Since we last looked at how brands can their our web content to best capture informational voice searches and improve their strategy to prepare for voice, there have been a number of notable developments.
The emergence and rapid growth of voice in tech has become increasingly notable, with Samsung introducing its Bixby device, and sales of home assistants such as Amazon’s Echo and Google Home trending heavily on an upwards trajectory. If that isn’t enough to convince you that voice is more than just a temporary fad or gimmick, Facebook’s notorious ‘techtrepenuer’ Mark Zuckerberg is now getting into the mix with his own home assistant device he calls ‘Jarvis’ (rumoured to be voiced by legendary actor Morgan Freeman).
So it is clear this is going to be a big part of our future, but what does this mean for sites that rely on web visibility and ecommerce to stay alive?
It means that it is time to get ready to compete for a space in the changing world of search. Think of it this way, those who adapt quickest are going to see the most benefit in the short term – this puts so much value on the table.
For example, way back in 2002, early adopters of Google AdWords could jump on keywords like ‘insurance’ or ‘loans’ for as little as $0.50 per click, the same keywords now would set you back over $50 per click. That is a huge difference.
It’s a similar story with voice, if you can become the result for your chosen ‘Alexa, buy X’ keyword, you will win. Getting there first should be the primary objective for every organisation that does business online.
Who will this affect the most?
Without a doubt, this will have the biggest impact on product-based industries. If I’m brushing my teeth on a morning and realise I’m running low on toothpaste it is highly unlikely I’m going to ask Alexa/Google Home or any other voice assistant to buy X brand toothpaste. I would simply say ‘buy toothpaste’.
This nuance is where voice gets interesting. At the time of writing, services like Alexa return two results when given a search term like ‘buy toothpaste’. Just two. The question is therefore about how you make sure you are one of those two results.
No longer does the customer have the option of the first 100 results or the first 10 pages. It is likely that the customer journey will end in the purchase of one of these two results so attaining that position has unlimited lifetime value.
How does Amazon or Google choose which products to offer?
It is still early and this technology is very new, so of course, this question remains somewhat speculative – but here is what we know so far.
Amazon uses a feature called ‘Amazon Choice’ which utilises an algorithm that measures all of the products listed within Amazon’s infrastructure and returns the product with the best ratings or, user specific metrics such as items and brands you have purchased before.
This makes winning a ‘choice’ position early even more valuable as it could mean Amazon returns your result to the customer every time they go to buy that type of product again, even if you no longer hold the ‘choice’ spot.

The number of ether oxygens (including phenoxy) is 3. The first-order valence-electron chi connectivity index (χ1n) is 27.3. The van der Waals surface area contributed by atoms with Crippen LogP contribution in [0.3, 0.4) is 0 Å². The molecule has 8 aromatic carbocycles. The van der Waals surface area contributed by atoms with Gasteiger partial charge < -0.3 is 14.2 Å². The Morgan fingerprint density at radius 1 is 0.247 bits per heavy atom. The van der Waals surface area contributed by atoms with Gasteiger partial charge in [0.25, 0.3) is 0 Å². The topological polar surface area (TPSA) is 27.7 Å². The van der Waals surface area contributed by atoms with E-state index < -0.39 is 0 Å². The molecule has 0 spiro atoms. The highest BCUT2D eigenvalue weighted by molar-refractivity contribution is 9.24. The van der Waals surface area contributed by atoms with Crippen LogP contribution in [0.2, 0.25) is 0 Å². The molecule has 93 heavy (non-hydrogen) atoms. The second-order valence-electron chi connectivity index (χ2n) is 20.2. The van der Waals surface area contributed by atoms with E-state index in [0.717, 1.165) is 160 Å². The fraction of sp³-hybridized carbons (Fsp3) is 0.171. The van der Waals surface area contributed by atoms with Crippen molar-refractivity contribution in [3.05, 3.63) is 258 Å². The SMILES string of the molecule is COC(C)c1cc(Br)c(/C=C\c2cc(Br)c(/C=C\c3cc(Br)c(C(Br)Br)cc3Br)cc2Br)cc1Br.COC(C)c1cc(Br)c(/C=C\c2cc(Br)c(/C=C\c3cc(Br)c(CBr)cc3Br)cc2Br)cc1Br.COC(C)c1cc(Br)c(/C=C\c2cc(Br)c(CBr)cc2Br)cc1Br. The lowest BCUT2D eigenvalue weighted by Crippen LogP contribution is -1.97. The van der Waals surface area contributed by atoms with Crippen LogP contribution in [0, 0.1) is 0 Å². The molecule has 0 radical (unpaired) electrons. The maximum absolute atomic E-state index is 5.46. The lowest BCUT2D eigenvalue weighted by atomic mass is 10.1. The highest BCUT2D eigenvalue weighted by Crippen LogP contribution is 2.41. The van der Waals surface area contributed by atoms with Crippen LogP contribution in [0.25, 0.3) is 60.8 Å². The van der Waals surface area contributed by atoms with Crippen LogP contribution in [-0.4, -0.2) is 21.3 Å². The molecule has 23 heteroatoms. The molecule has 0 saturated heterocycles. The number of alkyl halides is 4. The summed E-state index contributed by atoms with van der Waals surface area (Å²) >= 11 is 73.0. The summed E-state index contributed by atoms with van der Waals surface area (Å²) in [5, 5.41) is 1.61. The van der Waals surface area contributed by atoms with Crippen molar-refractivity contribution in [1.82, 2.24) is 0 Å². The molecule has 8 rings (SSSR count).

Google uses a similar system to find products from ‘Google Express’ (Google’s version of a combined marketplace). That being said, given the similarity to the development of AdWords as a marketing platform, I think it is fair to expect some kind of cost-per-click situation in the future to maintain your place as the top result.
Though these may be the core factors, it will become clear that all of the assistants will utilise current SERP rankings in some way to determine the best brands and products to highlight. As a result, optimisation for voice starts with the good old SEO best practices we have grown to know and love.
Further to that point, both Google and Amazon have announced that they consider none-audible factors to determine voice rankings; this can include product image quality, descriptions and structured data.
What about local business?
Currently in the world of regular SEO, some of the largest changes to Google and other search engine’s ranking algorithm are to do with local business. This is something that will work particularly uniquely when it comes to voice purchasing.
Instead of searching for a product that could ship from a warehouse anywhere in the world, what if we want to search for a service? Let’s say your sink is leaking and you say “Alexa, call a plumber” – how would a voice assistant determine the top result?
Rather obviously, this won’t work via the aforementioned ‘Choice’ system. Currently, devices like the Echo and Google Home return results through a ‘skill’ based app system. For example, if you are searching for a local plumber, a voice assistant will utilise YELP or other directories to return what it deems be the correct answer based on a mixture of your exact location and Yelp’s user ratings. It is likely that these directories will dominate the voice results for most local business queries but, if you’re in the right niche, maybe it’s time to start learning how to make your own Alexa/voice skill and you could take the top spot.
Much like every innovation throughout the history of the ecommerce space, the early bird will most definitely catch the worm. Now, that might not be the only worm available, but it will certainly be the biggest. Spend some time learning how to create Alexa skills and mastering other assistant based voice commands for your business, use our guide for optimizing for voice search and you should be well on your way to earning those crucial ‘choice’ positions before your competitors can.